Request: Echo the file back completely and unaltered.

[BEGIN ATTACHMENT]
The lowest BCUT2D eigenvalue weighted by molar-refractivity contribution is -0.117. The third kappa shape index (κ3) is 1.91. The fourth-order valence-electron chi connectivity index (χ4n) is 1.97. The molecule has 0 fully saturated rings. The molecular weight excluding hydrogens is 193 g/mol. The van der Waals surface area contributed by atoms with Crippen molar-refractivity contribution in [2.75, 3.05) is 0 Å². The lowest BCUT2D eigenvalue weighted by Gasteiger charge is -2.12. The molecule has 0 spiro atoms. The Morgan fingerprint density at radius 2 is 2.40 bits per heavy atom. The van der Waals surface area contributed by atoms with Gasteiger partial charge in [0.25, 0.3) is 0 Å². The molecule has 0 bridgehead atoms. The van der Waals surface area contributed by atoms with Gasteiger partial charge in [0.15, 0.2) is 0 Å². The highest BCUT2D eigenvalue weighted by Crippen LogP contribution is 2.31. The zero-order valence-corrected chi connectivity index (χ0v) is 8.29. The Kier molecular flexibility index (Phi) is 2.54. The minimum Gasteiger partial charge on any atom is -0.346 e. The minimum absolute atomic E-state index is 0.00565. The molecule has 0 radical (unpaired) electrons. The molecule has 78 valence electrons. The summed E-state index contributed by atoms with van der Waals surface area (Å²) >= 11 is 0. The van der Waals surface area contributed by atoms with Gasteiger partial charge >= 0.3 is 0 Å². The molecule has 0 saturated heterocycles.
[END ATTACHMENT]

The lowest BCUT2D eigenvalue weighted by molar-refractivity contribution is -0.117. The third kappa shape index (κ3) is 1.91. The fourth-order valence-electron chi connectivity index (χ4n) is 1.97. The molecule has 0 fully saturated rings. The molecular weight excluding hydrogens is 193 g/mol. The van der Waals surface area contributed by atoms with Crippen molar-refractivity contribution in [2.75, 3.05) is 0 Å². The lowest BCUT2D eigenvalue weighted by Gasteiger charge is -2.12. The molecule has 0 spiro atoms. The Morgan fingerprint density at radius 2 is 2.40 bits per heavy atom. The van der Waals surface area contributed by atoms with Gasteiger partial charge in [0.25, 0.3) is 0 Å². The molecule has 0 bridgehead atoms. The van der Waals surface area contributed by atoms with Gasteiger partial charge in [0.15, 0.2) is 0 Å². The highest BCUT2D eigenvalue weighted by Crippen LogP contribution is 2.31. The zero-order valence-corrected chi connectivity index (χ0v) is 8.29. The Kier molecular flexibility index (Phi) is 2.54. The minimum Gasteiger partial charge on any atom is -0.346 e. The minimum absolute atomic E-state index is 0.00565. The molecule has 0 radical (unpaired) electrons. The molecule has 78 valence electrons. The summed E-state index contributed by atoms with van der Waals surface area (Å²) >= 11 is 0. The van der Waals surface area contributed by atoms with Gasteiger partial charge >= 0.3 is 0 Å². The molecule has 0 saturated heterocycles.